Steven S. Powers presents, MAN • BEAST • SPIRIT • WOMAN. A collection of exceptional Folk Art & Americana assembled for exhibition and sale at Antiques In Manchester: The Collector's Fair. August 10-11, 2016. Sullivan Arena, St Anselm College, 100 St Anselm Dr. Manchester, NH 03102. Featuring works from The Marvill Collection and Americana from an important Midwestern Collection.

MAN • BEAST • SPIRIT • WOMAN, explores examples of folk art that excompass these loose parameters. Some are straightforward, for example, The woman "Laundress" covers "Woman," (though in this context of broad labeling, it comes off as a one dimentional, misogynistic labeling). Other examples overlap, the cover image of the African-American limberjack, considers "Man," but is so powerful that it is imbued with, "Spirit" as well. The Woodlands, Ojibwa Mide'wiwin Figures covers, "Man, Woman and Spirit." The brownstone sculpture, "Men of the Pale Forest," explores "Man," but has elements of "Spirit and Beast." While the carved Gizzly Bear obviously represents, "Beast," its sensitive carving and remarkable surface gives her a "Spirit" as well.






S T E V E N S . P O W E R S





Exceptional Folk Art & Americana assembled for exhibition and sale at

Antiques In Manchester: The Collector's Fair. Featuring works from The

Marvill Collection and Americana from an important Midwestern Collection.

August 10-11, 2016.

Sullivan Arena St. Anselm College Manchester, NH

100 St. Anselm Dr, Manchester, NH 03102

additional show information:



& a m e r i c a n a

360 Court Street #28, Brooklyn, NY 11231 | 718.625.1715 or 917.518.0809 | | member: ADA

(previous and right) Men of the Pale Forest


Likely OH or PA origin

Circa: 1890-1910

Size: 8 1/2" (l) x 5" (w) x 6 1/2" (h)

Provenance: Marvill Collection

Though presented in the form of a utilitarian match strike, this object is a sophisticated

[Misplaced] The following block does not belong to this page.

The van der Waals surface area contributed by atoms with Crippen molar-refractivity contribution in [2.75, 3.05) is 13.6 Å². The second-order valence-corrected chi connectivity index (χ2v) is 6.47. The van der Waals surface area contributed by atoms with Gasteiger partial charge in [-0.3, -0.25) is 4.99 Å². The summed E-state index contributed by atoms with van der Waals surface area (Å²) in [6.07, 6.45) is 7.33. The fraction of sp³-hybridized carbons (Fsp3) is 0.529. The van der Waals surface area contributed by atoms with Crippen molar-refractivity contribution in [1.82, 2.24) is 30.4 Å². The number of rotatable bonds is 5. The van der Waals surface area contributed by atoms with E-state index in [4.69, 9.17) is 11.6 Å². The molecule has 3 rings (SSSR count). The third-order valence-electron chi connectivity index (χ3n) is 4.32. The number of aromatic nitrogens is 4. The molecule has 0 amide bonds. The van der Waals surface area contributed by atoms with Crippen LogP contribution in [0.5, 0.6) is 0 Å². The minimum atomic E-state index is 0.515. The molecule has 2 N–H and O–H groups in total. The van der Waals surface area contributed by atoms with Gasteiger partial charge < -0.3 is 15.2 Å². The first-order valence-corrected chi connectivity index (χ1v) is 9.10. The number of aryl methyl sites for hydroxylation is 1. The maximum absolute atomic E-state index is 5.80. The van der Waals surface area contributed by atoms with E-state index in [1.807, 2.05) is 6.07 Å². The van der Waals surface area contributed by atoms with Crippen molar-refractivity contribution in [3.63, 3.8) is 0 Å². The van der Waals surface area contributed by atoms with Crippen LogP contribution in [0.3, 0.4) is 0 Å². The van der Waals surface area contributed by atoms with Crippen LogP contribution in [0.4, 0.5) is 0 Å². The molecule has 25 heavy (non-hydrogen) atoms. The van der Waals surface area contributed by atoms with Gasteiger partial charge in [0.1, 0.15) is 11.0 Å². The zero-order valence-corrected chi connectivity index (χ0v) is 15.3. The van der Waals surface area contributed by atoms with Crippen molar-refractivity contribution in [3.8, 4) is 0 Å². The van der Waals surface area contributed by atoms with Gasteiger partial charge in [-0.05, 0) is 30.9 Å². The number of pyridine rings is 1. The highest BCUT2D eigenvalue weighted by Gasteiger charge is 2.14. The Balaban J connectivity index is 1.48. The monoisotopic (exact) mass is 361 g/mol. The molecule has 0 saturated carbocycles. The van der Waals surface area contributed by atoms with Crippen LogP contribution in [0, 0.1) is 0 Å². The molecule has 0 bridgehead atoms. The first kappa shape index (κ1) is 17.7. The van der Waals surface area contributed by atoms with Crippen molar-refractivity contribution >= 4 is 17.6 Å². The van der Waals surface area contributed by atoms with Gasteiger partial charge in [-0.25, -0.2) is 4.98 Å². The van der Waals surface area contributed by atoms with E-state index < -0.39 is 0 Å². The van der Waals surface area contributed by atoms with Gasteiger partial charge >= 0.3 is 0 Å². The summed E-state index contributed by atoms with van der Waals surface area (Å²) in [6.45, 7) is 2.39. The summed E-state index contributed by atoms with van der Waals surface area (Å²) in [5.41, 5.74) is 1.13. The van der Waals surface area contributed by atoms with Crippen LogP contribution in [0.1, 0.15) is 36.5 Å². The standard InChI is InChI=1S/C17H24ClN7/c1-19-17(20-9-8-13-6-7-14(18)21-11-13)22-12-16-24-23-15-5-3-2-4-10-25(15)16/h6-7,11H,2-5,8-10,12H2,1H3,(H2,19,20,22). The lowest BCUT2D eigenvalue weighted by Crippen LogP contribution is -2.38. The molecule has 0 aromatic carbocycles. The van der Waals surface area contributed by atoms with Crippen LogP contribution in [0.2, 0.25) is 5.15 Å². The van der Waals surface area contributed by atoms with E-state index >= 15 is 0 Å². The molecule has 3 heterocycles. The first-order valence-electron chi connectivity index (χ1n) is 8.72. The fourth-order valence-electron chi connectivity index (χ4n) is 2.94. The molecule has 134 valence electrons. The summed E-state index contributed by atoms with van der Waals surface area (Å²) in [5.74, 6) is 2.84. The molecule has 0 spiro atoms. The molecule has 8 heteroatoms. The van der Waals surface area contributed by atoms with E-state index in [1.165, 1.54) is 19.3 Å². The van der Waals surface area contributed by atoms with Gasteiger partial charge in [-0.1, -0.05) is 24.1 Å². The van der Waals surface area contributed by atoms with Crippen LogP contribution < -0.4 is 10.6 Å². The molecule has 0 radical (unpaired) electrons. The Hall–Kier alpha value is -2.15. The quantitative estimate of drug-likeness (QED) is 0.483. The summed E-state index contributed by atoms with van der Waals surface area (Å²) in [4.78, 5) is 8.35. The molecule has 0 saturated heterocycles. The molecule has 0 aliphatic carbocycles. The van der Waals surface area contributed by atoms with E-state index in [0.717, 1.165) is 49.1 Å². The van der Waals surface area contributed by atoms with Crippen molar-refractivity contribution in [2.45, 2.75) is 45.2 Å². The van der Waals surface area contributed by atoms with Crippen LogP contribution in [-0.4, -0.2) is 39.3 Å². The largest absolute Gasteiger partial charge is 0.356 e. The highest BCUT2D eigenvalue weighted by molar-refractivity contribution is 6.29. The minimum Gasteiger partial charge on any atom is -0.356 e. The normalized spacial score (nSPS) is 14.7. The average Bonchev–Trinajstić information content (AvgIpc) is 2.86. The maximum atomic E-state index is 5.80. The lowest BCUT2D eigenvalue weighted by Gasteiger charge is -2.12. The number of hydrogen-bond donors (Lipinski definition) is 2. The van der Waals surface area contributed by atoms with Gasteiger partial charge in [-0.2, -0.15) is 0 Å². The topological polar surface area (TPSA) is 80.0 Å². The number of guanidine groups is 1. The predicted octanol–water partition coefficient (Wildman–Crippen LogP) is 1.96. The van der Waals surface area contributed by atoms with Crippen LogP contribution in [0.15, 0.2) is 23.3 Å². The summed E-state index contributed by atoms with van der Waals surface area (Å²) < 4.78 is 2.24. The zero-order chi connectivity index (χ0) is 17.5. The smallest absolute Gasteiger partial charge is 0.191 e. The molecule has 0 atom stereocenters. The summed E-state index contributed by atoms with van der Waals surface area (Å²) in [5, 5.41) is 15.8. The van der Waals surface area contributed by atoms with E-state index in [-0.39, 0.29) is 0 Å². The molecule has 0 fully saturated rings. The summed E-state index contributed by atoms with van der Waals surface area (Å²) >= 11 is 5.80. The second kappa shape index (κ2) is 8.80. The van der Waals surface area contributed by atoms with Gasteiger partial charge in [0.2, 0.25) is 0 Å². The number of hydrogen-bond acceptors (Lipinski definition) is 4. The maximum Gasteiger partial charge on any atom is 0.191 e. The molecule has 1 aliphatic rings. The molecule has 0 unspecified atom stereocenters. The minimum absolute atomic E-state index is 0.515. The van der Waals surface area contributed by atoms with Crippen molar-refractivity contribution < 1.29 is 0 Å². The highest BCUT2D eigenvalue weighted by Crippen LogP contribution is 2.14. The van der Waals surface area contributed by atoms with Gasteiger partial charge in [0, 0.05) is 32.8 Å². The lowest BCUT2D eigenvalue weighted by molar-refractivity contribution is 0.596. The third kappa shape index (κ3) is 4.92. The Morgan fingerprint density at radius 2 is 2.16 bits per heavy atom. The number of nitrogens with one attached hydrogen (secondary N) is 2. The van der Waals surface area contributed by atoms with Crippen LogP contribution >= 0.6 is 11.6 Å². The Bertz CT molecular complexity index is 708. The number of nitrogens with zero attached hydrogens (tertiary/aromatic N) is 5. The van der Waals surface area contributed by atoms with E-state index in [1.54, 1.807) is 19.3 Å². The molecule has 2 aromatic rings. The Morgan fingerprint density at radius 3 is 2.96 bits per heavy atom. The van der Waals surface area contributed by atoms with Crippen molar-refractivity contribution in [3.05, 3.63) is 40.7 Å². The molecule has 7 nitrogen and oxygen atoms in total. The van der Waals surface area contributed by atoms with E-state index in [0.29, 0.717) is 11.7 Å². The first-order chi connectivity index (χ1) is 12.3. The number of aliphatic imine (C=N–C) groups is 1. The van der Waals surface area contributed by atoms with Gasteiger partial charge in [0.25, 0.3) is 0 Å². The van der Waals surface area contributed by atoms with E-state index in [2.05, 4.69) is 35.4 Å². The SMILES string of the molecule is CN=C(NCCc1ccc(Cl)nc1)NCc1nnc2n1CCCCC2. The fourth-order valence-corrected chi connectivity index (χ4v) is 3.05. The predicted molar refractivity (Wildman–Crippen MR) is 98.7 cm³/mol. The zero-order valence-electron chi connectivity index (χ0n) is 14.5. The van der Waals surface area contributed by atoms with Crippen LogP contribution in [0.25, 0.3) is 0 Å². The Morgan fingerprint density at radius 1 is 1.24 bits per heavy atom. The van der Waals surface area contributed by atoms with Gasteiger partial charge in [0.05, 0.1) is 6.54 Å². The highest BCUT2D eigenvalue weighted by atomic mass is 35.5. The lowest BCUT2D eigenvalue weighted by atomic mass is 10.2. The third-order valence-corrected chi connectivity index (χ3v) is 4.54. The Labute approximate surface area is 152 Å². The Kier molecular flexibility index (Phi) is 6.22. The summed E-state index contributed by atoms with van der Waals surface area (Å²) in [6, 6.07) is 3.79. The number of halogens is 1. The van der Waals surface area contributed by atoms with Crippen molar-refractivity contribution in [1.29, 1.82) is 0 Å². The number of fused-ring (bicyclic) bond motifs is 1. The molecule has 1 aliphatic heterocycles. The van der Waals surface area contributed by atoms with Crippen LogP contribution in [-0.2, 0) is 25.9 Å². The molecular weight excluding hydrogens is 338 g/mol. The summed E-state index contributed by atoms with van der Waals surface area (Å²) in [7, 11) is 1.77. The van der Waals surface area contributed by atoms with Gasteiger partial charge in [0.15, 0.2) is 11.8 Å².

sculpture that asks more questions than it answers. While the narrative of these forest dwelling

men is unknown, it appears that some kinky psycho-sexual dream is playing out. A male figure

sits on a stump, tongue panting and mouth agape, while another male nude stands astride a

phallic tree root and peers around the tree holding a cat o' nine tails whip.

Though authorship of this carving is undetermined, it has stylistic and thematic similarities to a

small group of wood carvings that are also quite dark and sexualized. While, I am not making an

attribution, it is worth exploring as a hypothesis.

The artist of these aforementioned wood and polychrome carvings is also unknown, but it is

believed that one artist created the group. The most well known of this group is entitled, “The

Exorcism” (American Vernacular, page 178). The other known carvings are, “Prostitutes and

Their Tricks,” and “It’s A Shame To Take The Money” (Sotheby’s, American Beauty: The

American Folk Art Collection of Stephen and Petra Levin, Part I, lots 1407, 1409). If taken as a

group (including the sculpture herein), the underlying theme revolves around sin and/or

sexuality—on a progress bar they go from parlor humor to dark fetish.

Aside from the overlapping themes, a number of stylistic similarities between the wood carvings

and the stone carving can be noted. The first is body type—each figure is somewhat stocky, yet

pillowy—with soft edges, not angular features. Their hands, eyes and hair are rendered alike

(given the incidental variances that would occur between carving in stone and wood). Another is

the way the artist executed the junction between the mouth and tree of the standing figure of the

stone sculpture and the mouths between the kisses on the “Prostitutes” figures. The bases of

each carving follows an irregular contour and not a proper rectangle, which is unusual and maybe